Since the trio's formation over a decade ago, Haim (which first signed a recording contract in the U.K. with Polydor) has released two albums, both of which went top 10 on the Billboard 200. The sisters' 2013 debut album, Days Are Gone, helped them secure a Grammy nod for best new artist, while sophomore album Something to Tell You landed them a slot as musical guest on Saturday Night Live. All the while, they continued to climb lineups for festivals like Coachella and Lollapalooza while speaking out about pay disparity in the industry.
Haim's highly anticipated third album, which was announced at the beginning of March, was initially slated to arrive on April 24. But, due to the ongoing pandemic, the indie-pop/rock sister trio — who witnessed a family member’s hospitalization because of COVID-19 — pushed the date to August in hopes of being able to tour by then. Once it became clear that live music would not safely return on a large scale until 2021, they moved the date once more to this Friday, June 26. “We really did make this record with touring in mind,” says Alana.
Which isn't to say that the new album consists solely of party-starters and crowd-pleasers: It's the band’s most raw set, both lyrically and sonically, to date, as well as their most daring in terms of its production. This can be best heard on electrifying singles “I Know Alone” and “Now I’m in It" -- both of which touch on reclaiming power by acknowledging a depression -- as well more intimate, close-mic'ed slow-burners like lead track “Los Angeles” (which begins with an epic horn run) and single “The Steps." (Danielle says Joni Mitchell was “a huge theme on this album,” adding that she’s been revisiting Mitchell's jazzy 1976 LP Hejira a lot in quarantine).
The sisters have co-writing credit on all 16 tracks, and Danielle co-produced the album alongside longtime friends and collaborators Ariel Rechtshaid (also Danielle’s partner) and Rostam Batmanglij, both of whom she calls “sonically progressive" -- saying they’ll even mic a guitar so that it produces a sound unlike anything else.
She says it’s clear that on this album she and her sisters are “getting better in the studio and at [executing] how we want s--t to sound,” adding that she’s always trying to learn more (though she says her home studio is “pretty bare bones”). And while she humbly admits, “I’m not an engineer, per say...” Este is quick to cut her off, “...but she really came into her own,” she says. “It was really nice, as an older sister, to see Danielle taking the reins and truly putting her stamp on this record.”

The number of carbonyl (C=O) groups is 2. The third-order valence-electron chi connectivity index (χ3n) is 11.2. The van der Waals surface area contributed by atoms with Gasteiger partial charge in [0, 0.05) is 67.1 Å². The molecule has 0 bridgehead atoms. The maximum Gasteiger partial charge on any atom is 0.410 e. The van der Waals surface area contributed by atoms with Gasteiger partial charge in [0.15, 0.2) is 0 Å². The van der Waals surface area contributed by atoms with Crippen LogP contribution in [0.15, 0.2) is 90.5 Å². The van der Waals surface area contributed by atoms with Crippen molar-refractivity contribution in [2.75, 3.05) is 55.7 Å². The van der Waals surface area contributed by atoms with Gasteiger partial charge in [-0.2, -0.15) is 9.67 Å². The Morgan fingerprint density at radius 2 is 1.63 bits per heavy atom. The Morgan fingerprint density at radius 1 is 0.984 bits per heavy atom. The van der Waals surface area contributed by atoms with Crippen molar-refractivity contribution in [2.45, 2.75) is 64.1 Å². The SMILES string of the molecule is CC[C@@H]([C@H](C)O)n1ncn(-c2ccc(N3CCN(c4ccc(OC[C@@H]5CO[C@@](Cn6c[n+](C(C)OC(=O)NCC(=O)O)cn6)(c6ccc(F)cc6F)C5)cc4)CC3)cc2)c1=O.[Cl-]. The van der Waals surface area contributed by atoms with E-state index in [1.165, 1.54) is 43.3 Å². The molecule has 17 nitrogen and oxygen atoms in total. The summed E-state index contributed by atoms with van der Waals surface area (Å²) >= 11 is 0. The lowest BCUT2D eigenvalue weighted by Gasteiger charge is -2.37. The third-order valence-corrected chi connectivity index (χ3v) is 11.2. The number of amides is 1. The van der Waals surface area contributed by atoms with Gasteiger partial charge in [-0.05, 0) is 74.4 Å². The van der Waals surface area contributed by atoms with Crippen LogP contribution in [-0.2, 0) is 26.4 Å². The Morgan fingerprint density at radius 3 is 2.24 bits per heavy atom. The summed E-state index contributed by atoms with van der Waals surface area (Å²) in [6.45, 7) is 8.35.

Throughout, all three sisters have a strong imprint on this album — and each reveal personal wounds that until now, have been kept covered, from Danielle’s post-tour depression (“your whole life just completely changes from being on the go, playing every night, to just nothing,” she says) to the unexpected death of Alana’s best friend, to Este’s ongoing battle with Type 1 diabetes. All these themes are packed into the heart-aching, acoustic “Hallelujah," on which they each trade verses. Meanwhile, Danielle wrote the closing track “Summer Girl” back when Rechtshaid was first battling a testicular cancer diagnosis.
“We had so much to say, and we went through so much,” says Alana. “To open up this much on record, it took a lot of courage on our part. There are a lot of things on here that we’ve never spoken about before. Consciously, we really pushed ourselves to not be afraid.” (As Alana says this, a door mysteriously opens; the three simply shrug and chalk it up to Danielle’s home being haunted).
“We had toured the world twice and experienced a lot, but didn’t really have time to sit and go through emotions that we were having, because you’re constantly moving, constantly creating,” Alana continues. “We needed to take some time to be like, ‘Wait a minute, I need to check in with myself,’ and that’s really what this record was. It was literally us looking in the mirror and being like, ‘Hey friend, nice to meet you. We need to have a conversation.’ I needed to tap into things I was running away from for years.”
For as personal as the album is -- the cover art even shows the sisters at L.A. staple Canters Deli, where they played their first show -- their parents still haven’t heard it. “They always give us s--t, like ‘We’re the last people to know what’s going on! You guys never call us!’, typical parent s--t,” Alana says with an eye-roll.
Even though WIMPIII has yet to arrive, Haim reveals that with the extra time at home, they’ve revisited some old material to potentially revive -- and have also explored new song ideas, too. Upon mention of this, Danielle whips out her phone to scroll through GarageBand (which Este calls a “treasure trove”) to share she’s up to 109 recordings. “There are just so many ideas,” she says. “We are feeling super creative right now.”
While the new set stands as the sisters' most emotionally revealing album to date, they still can’t wait to take it on the road -- whenever that may be. “I’m really hoping that at some point next year we can tour, and hopefully we’ll have some new stuff by then,” says Alana. “The thought of going out and touring is pushing me forward… Sweating and dancing and raging and rubbing up against people and being in a crowd — that’s really where my head is at. And though I love having time home, I’ve had enough.”
Alana also admits she never thought she would be confident enough to talk about the subjects on Women In Music Pt. III, let alone perform them to crowds of people night after night, saying, “I’m going to cry so much on tour.”
“Every time we play these songs, I get transported back to the time when I was living what we wrote,” adds Este. “I’m probably going to buy stock in Kleenex for this tour.”
“Hardest thing to find right now,” Alana quips.